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March 1958

Pupil Dilatation in Normal and Schizophrenic Subjects Following Lysergic Acid Diethylamide Ingestion

Author Affiliations

Worcester, Mass.

From the Dementia Praecox Research Service of the Worcester State Hospital.

AMA Arch NeurPsych. 1958;79(3):341-344. doi:10.1001/archneurpsyc.1958.02340030105017
Abstract

In view of findings that schizophrenic patients require higher doses of lysergic acid diethylamide to produce psychologic disturbances than do normal subjects,1-7 this study was made to determine whether the absorption of LSD-25 into the central nervous system of such patients, as measured by pupillary dilatation, differed from that of normal subjects.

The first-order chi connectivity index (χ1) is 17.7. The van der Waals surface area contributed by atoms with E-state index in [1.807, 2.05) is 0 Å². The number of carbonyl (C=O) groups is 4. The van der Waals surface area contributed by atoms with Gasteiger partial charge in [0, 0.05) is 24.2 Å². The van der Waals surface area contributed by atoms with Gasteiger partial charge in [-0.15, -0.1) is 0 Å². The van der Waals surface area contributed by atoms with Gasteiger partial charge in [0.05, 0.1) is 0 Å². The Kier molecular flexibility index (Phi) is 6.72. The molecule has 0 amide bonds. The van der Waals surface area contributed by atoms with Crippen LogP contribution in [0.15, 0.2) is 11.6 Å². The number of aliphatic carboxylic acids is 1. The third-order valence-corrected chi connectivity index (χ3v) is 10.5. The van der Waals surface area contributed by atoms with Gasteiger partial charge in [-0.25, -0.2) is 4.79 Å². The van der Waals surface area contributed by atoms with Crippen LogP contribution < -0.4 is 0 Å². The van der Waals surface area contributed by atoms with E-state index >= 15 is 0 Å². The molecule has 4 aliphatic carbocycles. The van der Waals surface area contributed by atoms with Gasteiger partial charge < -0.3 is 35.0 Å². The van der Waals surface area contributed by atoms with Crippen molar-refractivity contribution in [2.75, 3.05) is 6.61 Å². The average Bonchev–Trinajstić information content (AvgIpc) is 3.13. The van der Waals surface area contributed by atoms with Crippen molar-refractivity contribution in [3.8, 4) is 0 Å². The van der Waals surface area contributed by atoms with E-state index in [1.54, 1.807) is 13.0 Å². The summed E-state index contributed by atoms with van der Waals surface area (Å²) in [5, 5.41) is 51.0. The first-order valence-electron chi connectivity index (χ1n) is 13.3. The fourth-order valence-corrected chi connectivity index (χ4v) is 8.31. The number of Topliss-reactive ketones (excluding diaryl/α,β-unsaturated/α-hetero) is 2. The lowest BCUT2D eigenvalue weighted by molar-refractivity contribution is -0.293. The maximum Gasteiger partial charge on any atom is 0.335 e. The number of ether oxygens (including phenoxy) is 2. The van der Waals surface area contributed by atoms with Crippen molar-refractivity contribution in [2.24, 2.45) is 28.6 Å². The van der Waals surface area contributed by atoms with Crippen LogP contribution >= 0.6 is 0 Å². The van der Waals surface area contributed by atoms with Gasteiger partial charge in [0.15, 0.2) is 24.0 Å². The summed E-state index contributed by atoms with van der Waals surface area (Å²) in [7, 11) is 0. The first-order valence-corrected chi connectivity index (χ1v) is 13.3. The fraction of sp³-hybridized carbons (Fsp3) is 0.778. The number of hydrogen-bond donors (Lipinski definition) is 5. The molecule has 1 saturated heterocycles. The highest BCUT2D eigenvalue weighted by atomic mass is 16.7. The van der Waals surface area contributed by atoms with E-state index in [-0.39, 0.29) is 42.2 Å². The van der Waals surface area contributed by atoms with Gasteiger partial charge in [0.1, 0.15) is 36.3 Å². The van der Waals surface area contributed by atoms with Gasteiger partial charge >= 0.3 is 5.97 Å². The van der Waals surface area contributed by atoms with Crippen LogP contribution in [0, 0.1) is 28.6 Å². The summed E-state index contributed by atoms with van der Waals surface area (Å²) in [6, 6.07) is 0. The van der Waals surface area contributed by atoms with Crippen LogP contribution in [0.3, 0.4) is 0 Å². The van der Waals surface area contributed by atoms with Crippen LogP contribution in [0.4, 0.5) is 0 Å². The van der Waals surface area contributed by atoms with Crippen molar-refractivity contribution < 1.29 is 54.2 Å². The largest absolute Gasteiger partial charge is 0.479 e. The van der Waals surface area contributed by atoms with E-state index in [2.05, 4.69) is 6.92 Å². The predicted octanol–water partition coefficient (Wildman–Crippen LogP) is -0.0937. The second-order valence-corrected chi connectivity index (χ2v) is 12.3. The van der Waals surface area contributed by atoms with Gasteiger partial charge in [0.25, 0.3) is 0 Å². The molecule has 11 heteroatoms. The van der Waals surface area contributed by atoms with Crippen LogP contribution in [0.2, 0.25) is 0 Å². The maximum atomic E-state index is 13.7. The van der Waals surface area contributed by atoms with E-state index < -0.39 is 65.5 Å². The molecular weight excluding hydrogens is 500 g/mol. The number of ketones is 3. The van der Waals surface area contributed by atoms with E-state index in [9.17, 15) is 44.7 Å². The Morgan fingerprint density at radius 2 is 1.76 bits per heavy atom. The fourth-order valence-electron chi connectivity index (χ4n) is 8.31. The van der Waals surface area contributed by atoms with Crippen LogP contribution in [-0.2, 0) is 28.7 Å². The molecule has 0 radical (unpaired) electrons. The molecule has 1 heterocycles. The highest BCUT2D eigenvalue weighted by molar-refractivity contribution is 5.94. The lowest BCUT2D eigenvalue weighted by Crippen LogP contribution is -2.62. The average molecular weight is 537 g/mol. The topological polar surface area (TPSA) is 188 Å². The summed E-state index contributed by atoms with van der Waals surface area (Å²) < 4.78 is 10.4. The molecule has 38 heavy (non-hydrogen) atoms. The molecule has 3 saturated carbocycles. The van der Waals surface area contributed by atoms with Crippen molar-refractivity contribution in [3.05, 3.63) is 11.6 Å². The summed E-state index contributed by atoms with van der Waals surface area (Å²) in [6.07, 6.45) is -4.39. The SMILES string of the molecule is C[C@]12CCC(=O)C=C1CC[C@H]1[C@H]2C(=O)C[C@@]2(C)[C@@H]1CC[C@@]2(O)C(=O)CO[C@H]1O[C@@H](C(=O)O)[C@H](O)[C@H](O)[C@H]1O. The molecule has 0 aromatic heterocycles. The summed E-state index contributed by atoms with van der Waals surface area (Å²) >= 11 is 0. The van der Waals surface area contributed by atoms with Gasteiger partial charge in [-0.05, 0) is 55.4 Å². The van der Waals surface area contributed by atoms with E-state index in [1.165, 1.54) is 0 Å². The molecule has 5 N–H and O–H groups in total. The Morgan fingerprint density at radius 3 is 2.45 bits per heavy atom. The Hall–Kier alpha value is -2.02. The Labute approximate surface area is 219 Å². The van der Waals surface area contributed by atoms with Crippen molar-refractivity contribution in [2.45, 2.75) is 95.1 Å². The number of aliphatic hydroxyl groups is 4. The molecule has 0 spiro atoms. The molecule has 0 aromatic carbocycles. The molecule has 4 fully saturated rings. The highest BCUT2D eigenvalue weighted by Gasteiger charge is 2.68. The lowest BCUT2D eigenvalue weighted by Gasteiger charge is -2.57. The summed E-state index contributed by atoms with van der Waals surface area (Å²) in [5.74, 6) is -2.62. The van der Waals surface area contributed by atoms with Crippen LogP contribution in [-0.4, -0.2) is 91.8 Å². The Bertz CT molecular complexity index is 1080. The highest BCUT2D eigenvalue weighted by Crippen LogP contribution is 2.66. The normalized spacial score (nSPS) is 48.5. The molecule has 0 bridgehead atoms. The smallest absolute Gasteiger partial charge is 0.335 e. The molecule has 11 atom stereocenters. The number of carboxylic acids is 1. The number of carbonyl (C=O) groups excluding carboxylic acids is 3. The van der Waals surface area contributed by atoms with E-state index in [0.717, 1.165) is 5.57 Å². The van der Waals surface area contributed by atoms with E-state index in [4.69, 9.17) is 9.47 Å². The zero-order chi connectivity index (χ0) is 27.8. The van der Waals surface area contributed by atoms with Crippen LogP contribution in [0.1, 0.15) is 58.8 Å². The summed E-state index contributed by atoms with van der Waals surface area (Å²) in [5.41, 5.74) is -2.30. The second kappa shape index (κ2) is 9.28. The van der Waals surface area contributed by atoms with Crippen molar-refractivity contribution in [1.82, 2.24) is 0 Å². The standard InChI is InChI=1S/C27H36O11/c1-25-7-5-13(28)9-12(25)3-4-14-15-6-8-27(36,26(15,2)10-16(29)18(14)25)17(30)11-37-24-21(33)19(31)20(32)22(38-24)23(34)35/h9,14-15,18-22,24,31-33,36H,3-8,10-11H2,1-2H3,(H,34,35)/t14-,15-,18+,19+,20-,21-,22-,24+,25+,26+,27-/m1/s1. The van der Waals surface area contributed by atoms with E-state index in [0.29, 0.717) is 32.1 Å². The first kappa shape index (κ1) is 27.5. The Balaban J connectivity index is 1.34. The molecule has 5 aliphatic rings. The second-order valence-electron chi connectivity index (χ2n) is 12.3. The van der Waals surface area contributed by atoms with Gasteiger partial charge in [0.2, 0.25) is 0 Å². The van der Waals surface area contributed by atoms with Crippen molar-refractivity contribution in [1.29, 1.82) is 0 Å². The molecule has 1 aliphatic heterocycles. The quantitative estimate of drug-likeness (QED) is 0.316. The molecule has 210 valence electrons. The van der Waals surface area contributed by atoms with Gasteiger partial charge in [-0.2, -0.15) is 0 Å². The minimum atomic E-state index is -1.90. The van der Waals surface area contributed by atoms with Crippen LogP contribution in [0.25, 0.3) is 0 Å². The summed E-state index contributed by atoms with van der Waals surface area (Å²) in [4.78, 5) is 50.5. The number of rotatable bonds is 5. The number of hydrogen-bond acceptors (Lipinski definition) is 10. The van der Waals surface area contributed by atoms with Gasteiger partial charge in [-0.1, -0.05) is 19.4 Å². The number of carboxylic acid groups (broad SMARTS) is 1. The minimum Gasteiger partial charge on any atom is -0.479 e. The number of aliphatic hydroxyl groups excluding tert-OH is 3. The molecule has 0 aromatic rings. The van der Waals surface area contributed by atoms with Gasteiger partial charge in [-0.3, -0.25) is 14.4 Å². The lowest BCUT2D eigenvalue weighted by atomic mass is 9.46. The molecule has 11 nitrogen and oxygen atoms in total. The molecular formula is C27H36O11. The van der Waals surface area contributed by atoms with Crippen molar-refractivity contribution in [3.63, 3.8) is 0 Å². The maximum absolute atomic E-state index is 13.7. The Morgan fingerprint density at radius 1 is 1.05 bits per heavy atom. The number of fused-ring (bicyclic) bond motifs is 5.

The recent study of the metabolism of LSD-25 by Axelrod, Brody, Witkop, and Evarts8 demonstrated the presence of considerable amounts of the drug in the brain and cerebrospinal fluid of a cat after intravenous injection of 1.0 mg/kg., indicating that the substance could pass the blood-brain barrier. This was true also in the monkey injected intravenously in a dose of 0.2 mg/kg., where the biologic half-life (the time required for the plasma level to fall to half its value) was found to be about 100 minutes.

A constantly noted phenomenon after the ingestion of LSD-25 is

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